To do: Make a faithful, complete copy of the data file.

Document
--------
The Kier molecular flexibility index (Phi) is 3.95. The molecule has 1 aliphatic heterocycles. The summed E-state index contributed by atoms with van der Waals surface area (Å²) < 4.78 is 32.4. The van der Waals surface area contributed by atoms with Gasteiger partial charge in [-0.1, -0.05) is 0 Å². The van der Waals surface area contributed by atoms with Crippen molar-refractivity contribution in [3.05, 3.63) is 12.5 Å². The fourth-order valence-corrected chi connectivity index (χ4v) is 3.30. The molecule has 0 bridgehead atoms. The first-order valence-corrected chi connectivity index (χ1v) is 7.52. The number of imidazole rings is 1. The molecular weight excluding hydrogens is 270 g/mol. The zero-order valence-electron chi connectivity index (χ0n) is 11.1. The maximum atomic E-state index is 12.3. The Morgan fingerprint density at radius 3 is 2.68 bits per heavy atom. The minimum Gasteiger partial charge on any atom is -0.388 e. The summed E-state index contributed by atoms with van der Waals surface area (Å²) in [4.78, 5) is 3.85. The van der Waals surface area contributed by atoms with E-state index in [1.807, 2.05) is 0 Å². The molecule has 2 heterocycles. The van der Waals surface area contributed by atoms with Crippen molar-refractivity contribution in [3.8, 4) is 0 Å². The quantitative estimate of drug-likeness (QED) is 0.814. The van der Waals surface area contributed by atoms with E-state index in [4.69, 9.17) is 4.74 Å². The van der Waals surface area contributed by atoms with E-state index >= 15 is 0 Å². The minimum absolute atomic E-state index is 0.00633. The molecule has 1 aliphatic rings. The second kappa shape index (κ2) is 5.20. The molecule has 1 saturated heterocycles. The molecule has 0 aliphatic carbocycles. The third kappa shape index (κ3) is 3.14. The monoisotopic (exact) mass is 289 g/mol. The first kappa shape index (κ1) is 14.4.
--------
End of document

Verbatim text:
The Kier molecular flexibility index (Phi) is 3.95. The molecule has 1 aliphatic heterocycles. The summed E-state index contributed by atoms with van der Waals surface area (Å²) < 4.78 is 32.4. The van der Waals surface area contributed by atoms with Gasteiger partial charge in [-0.1, -0.05) is 0 Å². The van der Waals surface area contributed by atoms with Crippen molar-refractivity contribution in [3.05, 3.63) is 12.5 Å². The fourth-order valence-corrected chi connectivity index (χ4v) is 3.30. The molecule has 0 bridgehead atoms. The first-order valence-corrected chi connectivity index (χ1v) is 7.52. The number of imidazole rings is 1. The molecular weight excluding hydrogens is 270 g/mol. The zero-order valence-electron chi connectivity index (χ0n) is 11.1. The maximum atomic E-state index is 12.3. The Morgan fingerprint density at radius 3 is 2.68 bits per heavy atom. The minimum Gasteiger partial charge on any atom is -0.388 e. The summed E-state index contributed by atoms with van der Waals surface area (Å²) in [4.78, 5) is 3.85. The van der Waals surface area contributed by atoms with E-state index in [1.807, 2.05) is 0 Å². The molecule has 2 heterocycles. The van der Waals surface area contributed by atoms with Crippen molar-refractivity contribution in [3.8, 4) is 0 Å². The quantitative estimate of drug-likeness (QED) is 0.814. The van der Waals surface area contributed by atoms with E-state index in [4.69, 9.17) is 4.74 Å². The van der Waals surface area contributed by atoms with E-state index >= 15 is 0 Å². The minimum absolute atomic E-state index is 0.00633. The molecule has 1 aliphatic rings. The second kappa shape index (κ2) is 5.20. The molecule has 1 saturated heterocycles. The molecule has 0 aliphatic carbocycles. The third kappa shape index (κ3) is 3.14. The monoisotopic (exact) mass is 289 g/mol. The first kappa shape index (κ1) is 14.4.